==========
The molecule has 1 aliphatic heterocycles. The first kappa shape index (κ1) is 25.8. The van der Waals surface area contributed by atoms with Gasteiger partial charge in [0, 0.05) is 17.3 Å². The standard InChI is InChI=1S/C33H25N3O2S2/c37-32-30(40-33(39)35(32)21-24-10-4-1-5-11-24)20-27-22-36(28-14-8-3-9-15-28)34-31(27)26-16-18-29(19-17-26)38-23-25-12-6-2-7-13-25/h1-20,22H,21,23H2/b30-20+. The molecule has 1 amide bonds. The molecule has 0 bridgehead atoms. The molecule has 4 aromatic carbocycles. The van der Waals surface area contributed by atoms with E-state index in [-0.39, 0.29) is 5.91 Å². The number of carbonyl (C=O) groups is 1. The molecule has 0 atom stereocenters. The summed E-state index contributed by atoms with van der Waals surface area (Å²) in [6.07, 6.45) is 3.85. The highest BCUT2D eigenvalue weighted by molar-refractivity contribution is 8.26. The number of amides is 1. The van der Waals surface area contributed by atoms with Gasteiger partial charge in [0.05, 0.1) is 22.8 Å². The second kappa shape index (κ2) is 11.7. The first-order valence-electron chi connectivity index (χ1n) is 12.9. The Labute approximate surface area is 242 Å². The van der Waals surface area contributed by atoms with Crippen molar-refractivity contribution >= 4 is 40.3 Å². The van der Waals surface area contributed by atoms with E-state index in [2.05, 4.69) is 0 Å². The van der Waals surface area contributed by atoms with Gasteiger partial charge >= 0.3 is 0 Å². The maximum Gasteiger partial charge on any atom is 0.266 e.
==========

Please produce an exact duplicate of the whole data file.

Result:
The molecule has 1 aliphatic heterocycles. The first kappa shape index (κ1) is 25.8. The van der Waals surface area contributed by atoms with Gasteiger partial charge in [0, 0.05) is 17.3 Å². The standard InChI is InChI=1S/C33H25N3O2S2/c37-32-30(40-33(39)35(32)21-24-10-4-1-5-11-24)20-27-22-36(28-14-8-3-9-15-28)34-31(27)26-16-18-29(19-17-26)38-23-25-12-6-2-7-13-25/h1-20,22H,21,23H2/b30-20+. The molecule has 1 amide bonds. The molecule has 0 bridgehead atoms. The molecule has 4 aromatic carbocycles. The van der Waals surface area contributed by atoms with E-state index in [-0.39, 0.29) is 5.91 Å². The number of carbonyl (C=O) groups is 1. The molecule has 0 atom stereocenters. The summed E-state index contributed by atoms with van der Waals surface area (Å²) in [6.07, 6.45) is 3.85. The highest BCUT2D eigenvalue weighted by molar-refractivity contribution is 8.26. The number of amides is 1. The van der Waals surface area contributed by atoms with Gasteiger partial charge in [0.05, 0.1) is 22.8 Å². The second kappa shape index (κ2) is 11.7. The first-order valence-electron chi connectivity index (χ1n) is 12.9. The Labute approximate surface area is 242 Å². The van der Waals surface area contributed by atoms with Crippen molar-refractivity contribution >= 4 is 40.3 Å². The van der Waals surface area contributed by atoms with E-state index in [2.05, 4.69) is 0 Å². The van der Waals surface area contributed by atoms with Gasteiger partial charge >= 0.3 is 0 Å². The maximum Gasteiger partial charge on any atom is 0.266 e.